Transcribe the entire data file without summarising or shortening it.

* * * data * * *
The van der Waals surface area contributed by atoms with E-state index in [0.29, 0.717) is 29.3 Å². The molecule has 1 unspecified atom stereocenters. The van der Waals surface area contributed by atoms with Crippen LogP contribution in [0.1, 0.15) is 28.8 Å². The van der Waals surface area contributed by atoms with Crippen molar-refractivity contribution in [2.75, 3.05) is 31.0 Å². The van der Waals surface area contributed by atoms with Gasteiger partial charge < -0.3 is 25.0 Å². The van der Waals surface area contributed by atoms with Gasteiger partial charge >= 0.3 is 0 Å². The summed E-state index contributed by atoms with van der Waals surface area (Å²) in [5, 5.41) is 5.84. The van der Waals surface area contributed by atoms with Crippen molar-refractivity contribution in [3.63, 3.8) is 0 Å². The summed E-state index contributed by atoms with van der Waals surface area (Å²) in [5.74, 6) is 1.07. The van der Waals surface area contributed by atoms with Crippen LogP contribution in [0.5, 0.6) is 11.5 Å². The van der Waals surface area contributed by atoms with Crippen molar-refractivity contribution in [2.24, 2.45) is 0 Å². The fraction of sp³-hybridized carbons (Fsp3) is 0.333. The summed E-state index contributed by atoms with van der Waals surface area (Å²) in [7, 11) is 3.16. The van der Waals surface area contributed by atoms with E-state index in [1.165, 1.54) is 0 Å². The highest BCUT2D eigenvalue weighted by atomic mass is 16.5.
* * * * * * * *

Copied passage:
The van der Waals surface area contributed by atoms with E-state index in [0.29, 0.717) is 29.3 Å². The molecule has 1 unspecified atom stereocenters. The van der Waals surface area contributed by atoms with Crippen LogP contribution in [0.1, 0.15) is 28.8 Å². The van der Waals surface area contributed by atoms with Crippen molar-refractivity contribution in [2.75, 3.05) is 31.0 Å². The van der Waals surface area contributed by atoms with Gasteiger partial charge < -0.3 is 25.0 Å². The van der Waals surface area contributed by atoms with Gasteiger partial charge >= 0.3 is 0 Å². The summed E-state index contributed by atoms with van der Waals surface area (Å²) in [5, 5.41) is 5.84. The van der Waals surface area contributed by atoms with Crippen molar-refractivity contribution in [3.63, 3.8) is 0 Å². The summed E-state index contributed by atoms with van der Waals surface area (Å²) in [5.74, 6) is 1.07. The van der Waals surface area contributed by atoms with Crippen LogP contribution in [0.5, 0.6) is 11.5 Å². The van der Waals surface area contributed by atoms with Crippen molar-refractivity contribution in [2.24, 2.45) is 0 Å². The fraction of sp³-hybridized carbons (Fsp3) is 0.333. The summed E-state index contributed by atoms with van der Waals surface area (Å²) in [7, 11) is 3.16. The van der Waals surface area contributed by atoms with E-state index in [1.165, 1.54) is 0 Å². The highest BCUT2D eigenvalue weighted by atomic mass is 16.5.